Finally, the last page always includes a "corkboard" of upcoming events, some big like the Downtown Bethlehem Harvest Festival, some small like a cardiac health summit at Lehigh Valley Hospital and a Zumba fundraiser.

Stay tuned for more sources - in the meantime, enjoy the beautiful fall weather in the Lehigh Valley!

Thursday, September 27, 2012

Maxim's 22: A French Bistro in Easton brought you by the owners of Sette Luna

I received an email a while back from one of the owners of Sette Luna, which is definitely among my favorite restaurants in the Lehigh Valley. The restaurant's inspired northern Italian menu, ambiance and service keep me coming back for brunch, business lunches, and delicious dinners. It's one of the places on my short list for special nights out, especially when friends and family are visiting from out of town.

Naturally I was excited to hear that the team was bringing a new restaurant concept to downtown Easton: a true French bistro, called Maxim's 22 Bistro and Brasserie. It is opening in a space on the ground floor of the former Pomeroy's building (322 Northampton St., Easton).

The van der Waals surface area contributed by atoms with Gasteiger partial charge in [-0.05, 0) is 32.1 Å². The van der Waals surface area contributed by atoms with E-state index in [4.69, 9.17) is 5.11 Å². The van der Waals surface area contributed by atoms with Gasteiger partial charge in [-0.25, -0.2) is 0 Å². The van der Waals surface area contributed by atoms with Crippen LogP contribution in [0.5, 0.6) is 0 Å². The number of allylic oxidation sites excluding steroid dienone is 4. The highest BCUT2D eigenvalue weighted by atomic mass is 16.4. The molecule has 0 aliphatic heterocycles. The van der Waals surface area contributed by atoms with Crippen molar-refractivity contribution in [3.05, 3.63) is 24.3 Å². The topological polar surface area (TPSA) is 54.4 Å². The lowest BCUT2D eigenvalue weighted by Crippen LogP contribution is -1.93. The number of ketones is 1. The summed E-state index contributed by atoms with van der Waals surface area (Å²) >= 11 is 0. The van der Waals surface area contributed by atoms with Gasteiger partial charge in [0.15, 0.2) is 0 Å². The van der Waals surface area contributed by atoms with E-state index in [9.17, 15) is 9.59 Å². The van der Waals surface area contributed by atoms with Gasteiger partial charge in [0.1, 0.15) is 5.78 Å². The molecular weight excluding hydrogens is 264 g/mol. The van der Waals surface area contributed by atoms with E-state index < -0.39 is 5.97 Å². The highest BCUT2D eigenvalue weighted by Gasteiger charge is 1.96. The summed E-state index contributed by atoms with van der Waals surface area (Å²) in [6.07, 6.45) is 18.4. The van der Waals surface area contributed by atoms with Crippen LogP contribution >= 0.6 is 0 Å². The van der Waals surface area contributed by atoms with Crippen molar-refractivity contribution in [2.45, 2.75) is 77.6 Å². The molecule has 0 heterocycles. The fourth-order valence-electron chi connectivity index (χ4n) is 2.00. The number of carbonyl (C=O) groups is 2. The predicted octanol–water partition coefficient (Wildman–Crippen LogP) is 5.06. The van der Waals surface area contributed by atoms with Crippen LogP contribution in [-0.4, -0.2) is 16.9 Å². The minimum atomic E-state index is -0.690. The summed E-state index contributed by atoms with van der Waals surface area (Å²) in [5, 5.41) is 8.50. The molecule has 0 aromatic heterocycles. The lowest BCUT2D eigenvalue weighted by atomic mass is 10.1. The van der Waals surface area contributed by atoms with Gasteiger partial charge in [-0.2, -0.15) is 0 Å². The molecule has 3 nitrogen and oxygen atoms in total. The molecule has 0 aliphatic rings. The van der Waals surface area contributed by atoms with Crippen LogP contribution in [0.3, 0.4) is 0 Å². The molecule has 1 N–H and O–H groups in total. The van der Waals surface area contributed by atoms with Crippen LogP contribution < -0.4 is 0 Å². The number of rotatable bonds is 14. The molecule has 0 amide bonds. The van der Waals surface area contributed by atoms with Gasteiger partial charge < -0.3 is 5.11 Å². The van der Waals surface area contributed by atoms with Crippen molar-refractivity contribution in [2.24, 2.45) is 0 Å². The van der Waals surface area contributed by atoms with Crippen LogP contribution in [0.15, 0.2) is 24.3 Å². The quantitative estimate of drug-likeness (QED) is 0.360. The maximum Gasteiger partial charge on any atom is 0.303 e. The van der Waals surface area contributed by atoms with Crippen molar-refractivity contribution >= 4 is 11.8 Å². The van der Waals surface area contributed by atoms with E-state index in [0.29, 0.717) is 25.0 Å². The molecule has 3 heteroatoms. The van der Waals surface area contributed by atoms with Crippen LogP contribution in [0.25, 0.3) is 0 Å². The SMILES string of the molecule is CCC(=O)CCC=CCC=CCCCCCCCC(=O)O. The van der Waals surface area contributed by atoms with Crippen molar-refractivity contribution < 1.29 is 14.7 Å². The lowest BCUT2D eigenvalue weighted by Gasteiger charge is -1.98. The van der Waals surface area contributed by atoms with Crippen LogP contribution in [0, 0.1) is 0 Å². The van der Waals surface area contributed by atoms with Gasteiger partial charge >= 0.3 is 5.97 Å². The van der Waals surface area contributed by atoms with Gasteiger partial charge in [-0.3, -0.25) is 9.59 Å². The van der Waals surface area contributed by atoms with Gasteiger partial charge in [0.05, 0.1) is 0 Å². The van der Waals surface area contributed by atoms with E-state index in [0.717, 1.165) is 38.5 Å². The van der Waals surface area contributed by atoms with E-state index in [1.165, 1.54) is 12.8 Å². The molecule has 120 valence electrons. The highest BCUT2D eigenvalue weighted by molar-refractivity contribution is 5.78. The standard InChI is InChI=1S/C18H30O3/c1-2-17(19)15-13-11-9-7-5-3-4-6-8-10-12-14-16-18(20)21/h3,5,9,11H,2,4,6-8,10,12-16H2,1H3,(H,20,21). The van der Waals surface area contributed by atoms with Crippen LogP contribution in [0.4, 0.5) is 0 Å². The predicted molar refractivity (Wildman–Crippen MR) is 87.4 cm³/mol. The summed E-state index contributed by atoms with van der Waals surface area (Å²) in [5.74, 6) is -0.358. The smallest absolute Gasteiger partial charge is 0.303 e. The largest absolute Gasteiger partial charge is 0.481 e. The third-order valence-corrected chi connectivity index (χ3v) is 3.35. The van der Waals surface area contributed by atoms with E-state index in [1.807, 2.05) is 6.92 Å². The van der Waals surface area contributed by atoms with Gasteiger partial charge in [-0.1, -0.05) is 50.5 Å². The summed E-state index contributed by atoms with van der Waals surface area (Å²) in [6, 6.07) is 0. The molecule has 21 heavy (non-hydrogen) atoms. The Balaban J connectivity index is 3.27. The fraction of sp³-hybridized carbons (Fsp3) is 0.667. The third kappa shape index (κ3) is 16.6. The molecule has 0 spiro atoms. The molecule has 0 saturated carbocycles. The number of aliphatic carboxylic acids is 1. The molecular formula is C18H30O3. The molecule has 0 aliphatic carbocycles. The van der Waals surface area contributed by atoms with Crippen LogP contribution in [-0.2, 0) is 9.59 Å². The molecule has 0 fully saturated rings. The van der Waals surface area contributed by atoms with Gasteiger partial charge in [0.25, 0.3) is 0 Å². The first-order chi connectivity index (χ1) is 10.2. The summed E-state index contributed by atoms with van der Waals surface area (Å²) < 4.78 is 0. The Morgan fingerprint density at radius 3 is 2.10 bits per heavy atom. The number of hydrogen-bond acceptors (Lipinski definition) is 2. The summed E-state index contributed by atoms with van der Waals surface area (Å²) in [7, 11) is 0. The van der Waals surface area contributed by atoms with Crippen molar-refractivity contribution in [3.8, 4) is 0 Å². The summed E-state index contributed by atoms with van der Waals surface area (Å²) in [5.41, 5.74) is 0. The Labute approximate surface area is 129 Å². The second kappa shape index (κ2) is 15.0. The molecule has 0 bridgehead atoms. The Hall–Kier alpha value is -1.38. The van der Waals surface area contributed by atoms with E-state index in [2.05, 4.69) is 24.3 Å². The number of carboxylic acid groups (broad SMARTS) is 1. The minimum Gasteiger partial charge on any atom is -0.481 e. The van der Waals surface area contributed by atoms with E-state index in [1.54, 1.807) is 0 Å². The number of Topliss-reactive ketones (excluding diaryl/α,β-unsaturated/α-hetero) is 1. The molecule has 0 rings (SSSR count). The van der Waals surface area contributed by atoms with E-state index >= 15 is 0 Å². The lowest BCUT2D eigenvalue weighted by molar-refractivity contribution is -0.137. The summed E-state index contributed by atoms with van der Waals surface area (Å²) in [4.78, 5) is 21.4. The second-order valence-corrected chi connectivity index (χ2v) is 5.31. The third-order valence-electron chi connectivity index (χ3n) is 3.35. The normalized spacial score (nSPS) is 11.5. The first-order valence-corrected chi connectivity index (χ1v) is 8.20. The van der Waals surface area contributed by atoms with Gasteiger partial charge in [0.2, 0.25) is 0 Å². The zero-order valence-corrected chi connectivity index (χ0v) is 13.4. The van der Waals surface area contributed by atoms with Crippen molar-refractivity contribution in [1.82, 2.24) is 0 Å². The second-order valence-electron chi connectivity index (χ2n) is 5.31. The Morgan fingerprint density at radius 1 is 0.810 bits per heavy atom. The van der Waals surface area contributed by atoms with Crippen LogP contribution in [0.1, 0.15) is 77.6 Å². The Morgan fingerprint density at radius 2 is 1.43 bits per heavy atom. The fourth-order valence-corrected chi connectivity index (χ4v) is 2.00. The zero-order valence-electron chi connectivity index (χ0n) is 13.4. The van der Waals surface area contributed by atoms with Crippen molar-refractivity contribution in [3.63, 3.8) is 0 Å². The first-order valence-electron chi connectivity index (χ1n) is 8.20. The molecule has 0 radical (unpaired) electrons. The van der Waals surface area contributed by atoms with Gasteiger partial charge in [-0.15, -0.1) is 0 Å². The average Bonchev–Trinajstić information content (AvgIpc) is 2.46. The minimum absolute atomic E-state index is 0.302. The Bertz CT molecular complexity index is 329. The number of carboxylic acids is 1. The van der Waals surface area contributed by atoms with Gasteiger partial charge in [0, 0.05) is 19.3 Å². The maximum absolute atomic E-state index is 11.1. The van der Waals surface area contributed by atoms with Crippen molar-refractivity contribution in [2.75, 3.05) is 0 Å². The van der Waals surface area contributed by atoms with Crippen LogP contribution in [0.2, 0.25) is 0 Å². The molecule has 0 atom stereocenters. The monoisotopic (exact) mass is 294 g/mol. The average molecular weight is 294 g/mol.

According to Maxim's 22 Owner Josh:
We are planning an October 2nd open date.  The theme and concept is a traditional French Bistro & Brasserie.  This is overall casual fare at an affordable price point.  The menu features everything from oysters to burgers to steak frites to half roast chicken to pates and steaks.  It will offer Easton's, if not the Valley's largest specialty draft beer selection and an affordable, extensive wine selection.  And certainly kid friendly! 

Yum. Since it's not open yet... what next?

Sincere best wishes to Josh and his team on this new and exciting venture - if anyone knows how to make a restaurant a success in downtown Easton, it's them. (And also hooray for their new baby, expected to arrive just days after the restaurant opens!)

Monday, September 24, 2012

The Peak - a new show about health and life in the Lehigh Valley